New Research Emerges to Challenge Steep Costs of Clinical Trials

July 6, 2020

The Institute for Safe Medication Practices has released a new study which breaks down the estimated costs associated with the approval of new pharmaceutical treatments.

One of the most popular numbers cited in pharma industry circles in recent years is $2.6 billion. That figure, originating from a 2014 study by the Tufts Center for the Study of Drug Development (CSDD), represents the cost of developing and gaining marketing approval for a new prescription drug.

After factoring in an additional $312 million for post-approval development, which includes formulations and dosage strengths, the total life-cycle cost rises to $2.9 billion, Tufts found.

That study, and its polarizing results, have been at the center of conversation in pharma the last several years. Fast forwarding to the present, a new study has emerged challenging Tufts’  previous findings on drug development cost.

Published June 11 in the British Medical Journal (BMJ), the new study was conducted by a group of scientists from the nonprofit Institute for Safe Medication Practices (ISMP). The team was led by Thomas Moore, senior scientist, drug safety and policy, ISMP. The group plugged in data from 101 new drugs approved from 2015 to 2017 into a licensed clinical trial cost estimator created by IQVIA. For the 225 individual trials reviewed, the study concluded the median cost of each was $19 million, with an interquartile range (IQR) of $12 million to $33 million. The estimated median cost for a pivotal clinical trial came out to $48 million, with an IQR of $20 million to $102 million. In the 2014 Tufts study, researchers estimated the average cost of a Phase III trial to be $255 million.

Data for the Tufts research was based on information provided by 10 pharmaceutical companies on 106 randomly selected drugs first tested in human subjects between 1995 and 2007. Factors cited in the report contributing to the $2.6 billion figure included more complex and extensive clinical trials and high failure rates for other drugs in testing. As noted, the Tufts study also factored in post-approval development costs.

In the new study by ISMP, costs per drug varied substantially among pivotal clinical trials that would lead to marketing approval. Overall, 45 of the 101 drugs analyzed were approved with a single trial, with a median cost of $28 million (IQR of $13 million to $62 million). For 29 of the reviewed treatments, the cost almost doubled when two trials were required, with a median of $45 million (IQR of $28 million to $69 million). The remaining 27 drugs were approved after three to 11 trials, at an estimated median cost of $91 million (IQR of $56 million to $128 million).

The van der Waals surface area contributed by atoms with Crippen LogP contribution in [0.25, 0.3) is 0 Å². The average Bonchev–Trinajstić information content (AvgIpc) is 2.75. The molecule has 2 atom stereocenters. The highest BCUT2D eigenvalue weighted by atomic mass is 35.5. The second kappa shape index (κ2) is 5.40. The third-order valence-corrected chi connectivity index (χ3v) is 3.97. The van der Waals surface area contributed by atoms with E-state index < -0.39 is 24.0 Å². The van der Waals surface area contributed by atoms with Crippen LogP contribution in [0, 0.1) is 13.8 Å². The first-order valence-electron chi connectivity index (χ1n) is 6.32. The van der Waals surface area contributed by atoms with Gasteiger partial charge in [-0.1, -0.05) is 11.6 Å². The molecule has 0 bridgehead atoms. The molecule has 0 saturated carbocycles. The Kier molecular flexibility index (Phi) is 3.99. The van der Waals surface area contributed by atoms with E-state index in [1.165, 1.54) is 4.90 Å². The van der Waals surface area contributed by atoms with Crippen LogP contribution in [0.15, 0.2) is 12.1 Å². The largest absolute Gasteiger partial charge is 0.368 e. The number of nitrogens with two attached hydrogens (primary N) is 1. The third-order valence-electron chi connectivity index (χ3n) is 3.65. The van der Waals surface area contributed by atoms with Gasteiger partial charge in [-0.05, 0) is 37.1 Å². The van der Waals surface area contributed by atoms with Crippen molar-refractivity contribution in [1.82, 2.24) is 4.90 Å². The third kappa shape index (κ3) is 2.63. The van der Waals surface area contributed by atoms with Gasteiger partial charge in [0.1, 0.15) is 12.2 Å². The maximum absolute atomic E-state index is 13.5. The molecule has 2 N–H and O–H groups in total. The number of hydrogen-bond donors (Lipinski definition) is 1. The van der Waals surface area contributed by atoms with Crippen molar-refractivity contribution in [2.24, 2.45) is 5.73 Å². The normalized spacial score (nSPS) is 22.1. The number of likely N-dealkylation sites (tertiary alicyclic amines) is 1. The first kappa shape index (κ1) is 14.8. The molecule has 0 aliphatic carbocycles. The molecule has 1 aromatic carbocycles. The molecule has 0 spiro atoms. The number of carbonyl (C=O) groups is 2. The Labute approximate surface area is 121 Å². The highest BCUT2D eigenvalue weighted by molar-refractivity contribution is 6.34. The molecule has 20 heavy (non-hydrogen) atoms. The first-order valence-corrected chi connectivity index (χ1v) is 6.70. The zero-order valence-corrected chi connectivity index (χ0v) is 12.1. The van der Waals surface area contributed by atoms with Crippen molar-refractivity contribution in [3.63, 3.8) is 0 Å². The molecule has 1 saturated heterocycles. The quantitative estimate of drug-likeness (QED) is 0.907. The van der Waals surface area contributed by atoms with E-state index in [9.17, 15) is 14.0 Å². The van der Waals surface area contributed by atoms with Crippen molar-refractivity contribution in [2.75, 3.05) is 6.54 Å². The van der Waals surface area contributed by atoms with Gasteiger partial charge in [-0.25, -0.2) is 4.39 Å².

Factors influencing the cost of trials the most in the ISMP study were the number of patients required to establish the treatment effects, which varied from four to 8,442, and the number of clinic visits patients had to make (ranged from two to 166).

Higher patient enrollment in the analyzed trials was due to an already approved drug being a known remedy for the indication sought. There were 62 trials in which there was an existing active drug being used as a control group. These trials enrolled a median of 653 patients, compared to studies in which a placebo was used (547), and those which were uncontrolled (145).

As far as clinic visits, the pivotal trials reviewed by ISMP required a median of 11 visits. Each additional visit added a median of $2 million to the overall estimated trial cost.

When breaking down the estimated trial cost per patient, the average total came in at $41,413 (IQR of $29,894 to $75,047). Each patient visit to the study clinic cost an estimated median of $3,685 (IQR of $2,640 to $5,498).

Another key factor that varied trial costs was respective therapeutic area, ISMP found. According to the study, among the drugs analyzed, treatments varied from eye drops and skin creams to infusions and other intensive oncology treatments. The table below shows how cost per patient varied by therapeutic area. 

The ISMP study concludes by stating, “Overall, the estimated costs are modest for establishing the benefits that will guide the treatment of thousands to millions of future patients.”

While researchers clearly took many factors into account, the study does have limitations. The most notable one is that these costs are credible estimates. According to the authors, the costs of some trial features were not publicly available, so they used default values from other studies or from a range of assumptions. The study also didn’t factor in additional figures such as sponsor costs for trial design, contract monitoring, and the medication.

The true cost of clinical trials will continue to be up for debate, as these two studies illustrate.